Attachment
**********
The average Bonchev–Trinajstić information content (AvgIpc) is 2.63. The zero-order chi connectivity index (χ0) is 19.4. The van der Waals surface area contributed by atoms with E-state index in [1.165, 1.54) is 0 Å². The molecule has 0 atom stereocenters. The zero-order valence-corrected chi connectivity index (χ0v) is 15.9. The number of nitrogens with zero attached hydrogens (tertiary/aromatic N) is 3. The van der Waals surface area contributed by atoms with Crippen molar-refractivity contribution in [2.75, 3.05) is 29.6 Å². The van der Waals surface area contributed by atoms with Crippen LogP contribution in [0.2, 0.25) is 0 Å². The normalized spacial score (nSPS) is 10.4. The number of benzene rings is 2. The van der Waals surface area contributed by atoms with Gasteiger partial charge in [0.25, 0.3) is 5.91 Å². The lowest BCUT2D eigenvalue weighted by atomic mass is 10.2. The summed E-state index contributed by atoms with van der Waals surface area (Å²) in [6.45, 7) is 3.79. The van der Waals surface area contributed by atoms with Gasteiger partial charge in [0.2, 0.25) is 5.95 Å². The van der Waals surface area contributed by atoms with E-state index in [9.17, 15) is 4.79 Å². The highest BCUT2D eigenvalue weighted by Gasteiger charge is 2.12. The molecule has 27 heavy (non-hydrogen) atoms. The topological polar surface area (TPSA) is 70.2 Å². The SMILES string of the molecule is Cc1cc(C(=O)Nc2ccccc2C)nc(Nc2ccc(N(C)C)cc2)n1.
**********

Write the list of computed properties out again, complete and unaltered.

The average Bonchev–Trinajstić information content (AvgIpc) is 2.63. The zero-order chi connectivity index (χ0) is 19.4. The van der Waals surface area contributed by atoms with E-state index in [1.165, 1.54) is 0 Å². The molecule has 0 atom stereocenters. The zero-order valence-corrected chi connectivity index (χ0v) is 15.9. The number of nitrogens with zero attached hydrogens (tertiary/aromatic N) is 3. The van der Waals surface area contributed by atoms with Crippen molar-refractivity contribution in [2.75, 3.05) is 29.6 Å². The van der Waals surface area contributed by atoms with Crippen LogP contribution in [0.2, 0.25) is 0 Å². The normalized spacial score (nSPS) is 10.4. The number of benzene rings is 2. The van der Waals surface area contributed by atoms with Gasteiger partial charge in [0.25, 0.3) is 5.91 Å². The lowest BCUT2D eigenvalue weighted by atomic mass is 10.2. The summed E-state index contributed by atoms with van der Waals surface area (Å²) in [6.45, 7) is 3.79. The van der Waals surface area contributed by atoms with Gasteiger partial charge in [0.2, 0.25) is 5.95 Å². The van der Waals surface area contributed by atoms with E-state index in [9.17, 15) is 4.79 Å². The highest BCUT2D eigenvalue weighted by Gasteiger charge is 2.12. The molecule has 27 heavy (non-hydrogen) atoms. The topological polar surface area (TPSA) is 70.2 Å². The SMILES string of the molecule is Cc1cc(C(=O)Nc2ccccc2C)nc(Nc2ccc(N(C)C)cc2)n1.